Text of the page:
On the follow-up to his smash solo debut, Rob Zombie resumes the roll of heavy metal freak show barker, but with some improvements ? the show just got a whole lot freakier.

With “The Sinister Urge,” Zombie displays a creativity that rises far, far above the compelling but uniform metal of his previous album, 1998’s “Hellbilly Deluxe.” This time around, the lyrics are just as bizarre, and the beats and riffs are just as heavy, but there are a lot of unexpected additions.

Perhaps the most shocking is the excellent addition of strings ? floating in the background on “Demon Speeding,” right up front and in the lead on “Bring Her Down (to Crippletown).” As if the strings weren’t enough of a shocker, the slightly softer “(Go to) California” features horns in the chorus that sound like they came off of a James Brown b-side.

And while I’m on the topic of funk and soul, the song “Never Gonna Stop” has a smooth, funky bass line that simultaneously contrasts and complements the creepy guitar riff. Almost every song here features a new twist or turn, always keeping you on your toes while delivering the same bone-crunching music Zombie is proud to be known for.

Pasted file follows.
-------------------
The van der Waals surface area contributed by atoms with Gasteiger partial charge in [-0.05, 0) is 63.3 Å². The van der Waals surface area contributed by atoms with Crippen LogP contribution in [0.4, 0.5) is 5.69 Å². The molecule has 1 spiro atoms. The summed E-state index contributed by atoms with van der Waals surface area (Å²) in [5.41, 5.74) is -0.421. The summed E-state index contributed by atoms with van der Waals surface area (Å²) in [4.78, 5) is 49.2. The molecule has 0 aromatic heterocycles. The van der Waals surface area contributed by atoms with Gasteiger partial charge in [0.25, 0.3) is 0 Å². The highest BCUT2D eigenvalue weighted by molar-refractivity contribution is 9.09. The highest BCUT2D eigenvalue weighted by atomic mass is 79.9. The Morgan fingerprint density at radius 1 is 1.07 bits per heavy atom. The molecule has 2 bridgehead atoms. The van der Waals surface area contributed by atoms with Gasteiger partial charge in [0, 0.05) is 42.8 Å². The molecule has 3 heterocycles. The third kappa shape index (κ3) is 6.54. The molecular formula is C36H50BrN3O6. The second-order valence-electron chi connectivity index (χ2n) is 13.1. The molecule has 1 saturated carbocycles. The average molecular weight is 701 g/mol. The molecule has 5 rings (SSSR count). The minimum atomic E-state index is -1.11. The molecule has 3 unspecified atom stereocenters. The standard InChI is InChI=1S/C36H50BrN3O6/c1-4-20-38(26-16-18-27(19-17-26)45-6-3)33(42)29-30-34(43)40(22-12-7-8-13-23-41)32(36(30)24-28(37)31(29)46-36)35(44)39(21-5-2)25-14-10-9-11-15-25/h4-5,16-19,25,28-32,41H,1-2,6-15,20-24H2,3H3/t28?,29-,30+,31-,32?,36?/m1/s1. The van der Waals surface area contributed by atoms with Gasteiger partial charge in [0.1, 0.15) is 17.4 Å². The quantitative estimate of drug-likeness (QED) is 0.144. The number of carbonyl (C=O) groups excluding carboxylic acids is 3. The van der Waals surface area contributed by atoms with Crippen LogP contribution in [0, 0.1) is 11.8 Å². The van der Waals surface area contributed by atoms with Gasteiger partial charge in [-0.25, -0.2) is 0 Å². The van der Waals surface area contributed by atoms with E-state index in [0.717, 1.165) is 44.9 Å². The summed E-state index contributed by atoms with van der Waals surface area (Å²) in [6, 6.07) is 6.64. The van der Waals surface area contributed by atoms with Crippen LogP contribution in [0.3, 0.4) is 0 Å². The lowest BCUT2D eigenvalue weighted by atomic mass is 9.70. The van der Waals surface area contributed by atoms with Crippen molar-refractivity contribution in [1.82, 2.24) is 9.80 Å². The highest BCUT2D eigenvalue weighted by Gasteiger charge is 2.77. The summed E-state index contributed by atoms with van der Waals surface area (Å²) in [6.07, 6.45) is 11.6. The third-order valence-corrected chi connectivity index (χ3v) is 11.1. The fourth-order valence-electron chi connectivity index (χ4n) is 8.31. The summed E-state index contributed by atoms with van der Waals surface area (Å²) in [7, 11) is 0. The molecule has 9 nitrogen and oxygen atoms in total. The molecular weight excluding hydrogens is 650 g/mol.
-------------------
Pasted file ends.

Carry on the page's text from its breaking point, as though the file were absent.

As Zombie fans know, the man is not only a musician, he also directed a horror movie some time ago ? the perpetually delayed “House of 1000 Corpses.” While the movie itself is unlikely to see the light of day anytime soon ? after filming was completed, Universal Pictures dropped the movie, and Zombie is currently looking for a new distributor, and there is a little teaser on the new CD in the form of the theme song.

“House of 1000 Corpses” ? the song ? is just about the spookiest thing that could ever be described as “honky-tonk,” but is still something you’d expect to hear coming out of a Midwest diner jukebox, not a Rob Zombie album.

“The Sinister Urge” is miles beyond what Zombie accomplished with his solo debut. Whereas his previous work was limited to the same sort of freak-show metal the whole time, this new one refuses to confine itself to any formula.

The nonsensical lyrics, heavy beats and guitar work still abound, but there is enough innovation here to keep this one fresh a whole lot longer.

Feldblyum can be reached at jfeldblyum@campustimes.org.

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